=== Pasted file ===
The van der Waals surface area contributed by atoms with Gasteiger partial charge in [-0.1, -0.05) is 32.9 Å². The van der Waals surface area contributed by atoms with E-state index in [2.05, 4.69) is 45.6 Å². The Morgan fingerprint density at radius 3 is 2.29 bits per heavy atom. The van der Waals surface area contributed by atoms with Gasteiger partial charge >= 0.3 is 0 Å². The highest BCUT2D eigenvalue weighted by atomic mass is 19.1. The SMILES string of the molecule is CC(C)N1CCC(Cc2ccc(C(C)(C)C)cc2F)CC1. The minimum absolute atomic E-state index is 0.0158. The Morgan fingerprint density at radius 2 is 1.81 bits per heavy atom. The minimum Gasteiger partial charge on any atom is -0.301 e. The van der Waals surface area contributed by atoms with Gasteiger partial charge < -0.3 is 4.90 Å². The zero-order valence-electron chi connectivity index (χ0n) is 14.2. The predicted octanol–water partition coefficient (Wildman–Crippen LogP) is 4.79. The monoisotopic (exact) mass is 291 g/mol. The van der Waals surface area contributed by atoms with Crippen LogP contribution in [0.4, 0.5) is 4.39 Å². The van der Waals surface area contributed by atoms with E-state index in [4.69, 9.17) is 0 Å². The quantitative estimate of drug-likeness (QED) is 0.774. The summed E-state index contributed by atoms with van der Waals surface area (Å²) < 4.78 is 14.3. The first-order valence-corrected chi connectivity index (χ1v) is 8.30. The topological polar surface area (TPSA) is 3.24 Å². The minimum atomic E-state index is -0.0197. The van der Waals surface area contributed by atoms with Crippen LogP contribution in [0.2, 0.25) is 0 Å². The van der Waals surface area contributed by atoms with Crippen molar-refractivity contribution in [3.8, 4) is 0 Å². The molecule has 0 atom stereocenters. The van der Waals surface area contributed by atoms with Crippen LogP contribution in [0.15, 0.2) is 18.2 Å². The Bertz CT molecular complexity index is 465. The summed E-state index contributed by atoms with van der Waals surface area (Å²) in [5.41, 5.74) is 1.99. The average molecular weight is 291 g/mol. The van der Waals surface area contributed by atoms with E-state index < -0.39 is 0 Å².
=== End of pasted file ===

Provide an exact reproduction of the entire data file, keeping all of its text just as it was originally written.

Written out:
The van der Waals surface area contributed by atoms with Gasteiger partial charge in [-0.1, -0.05) is 32.9 Å². The van der Waals surface area contributed by atoms with E-state index in [2.05, 4.69) is 45.6 Å². The Morgan fingerprint density at radius 3 is 2.29 bits per heavy atom. The van der Waals surface area contributed by atoms with Gasteiger partial charge >= 0.3 is 0 Å². The highest BCUT2D eigenvalue weighted by atomic mass is 19.1. The SMILES string of the molecule is CC(C)N1CCC(Cc2ccc(C(C)(C)C)cc2F)CC1. The minimum absolute atomic E-state index is 0.0158. The Morgan fingerprint density at radius 2 is 1.81 bits per heavy atom. The minimum Gasteiger partial charge on any atom is -0.301 e. The van der Waals surface area contributed by atoms with Gasteiger partial charge < -0.3 is 4.90 Å². The zero-order valence-electron chi connectivity index (χ0n) is 14.2. The predicted octanol–water partition coefficient (Wildman–Crippen LogP) is 4.79. The monoisotopic (exact) mass is 291 g/mol. The van der Waals surface area contributed by atoms with Crippen LogP contribution in [0.4, 0.5) is 4.39 Å². The van der Waals surface area contributed by atoms with E-state index in [4.69, 9.17) is 0 Å². The quantitative estimate of drug-likeness (QED) is 0.774. The summed E-state index contributed by atoms with van der Waals surface area (Å²) < 4.78 is 14.3. The first-order valence-corrected chi connectivity index (χ1v) is 8.30. The topological polar surface area (TPSA) is 3.24 Å². The minimum atomic E-state index is -0.0197. The van der Waals surface area contributed by atoms with Crippen LogP contribution in [0.2, 0.25) is 0 Å². The van der Waals surface area contributed by atoms with Crippen molar-refractivity contribution in [3.8, 4) is 0 Å². The molecule has 0 atom stereocenters. The van der Waals surface area contributed by atoms with Crippen LogP contribution in [0.15, 0.2) is 18.2 Å². The Bertz CT molecular complexity index is 465. The summed E-state index contributed by atoms with van der Waals surface area (Å²) in [5.41, 5.74) is 1.99. The average molecular weight is 291 g/mol. The van der Waals surface area contributed by atoms with E-state index < -0.39 is 0 Å².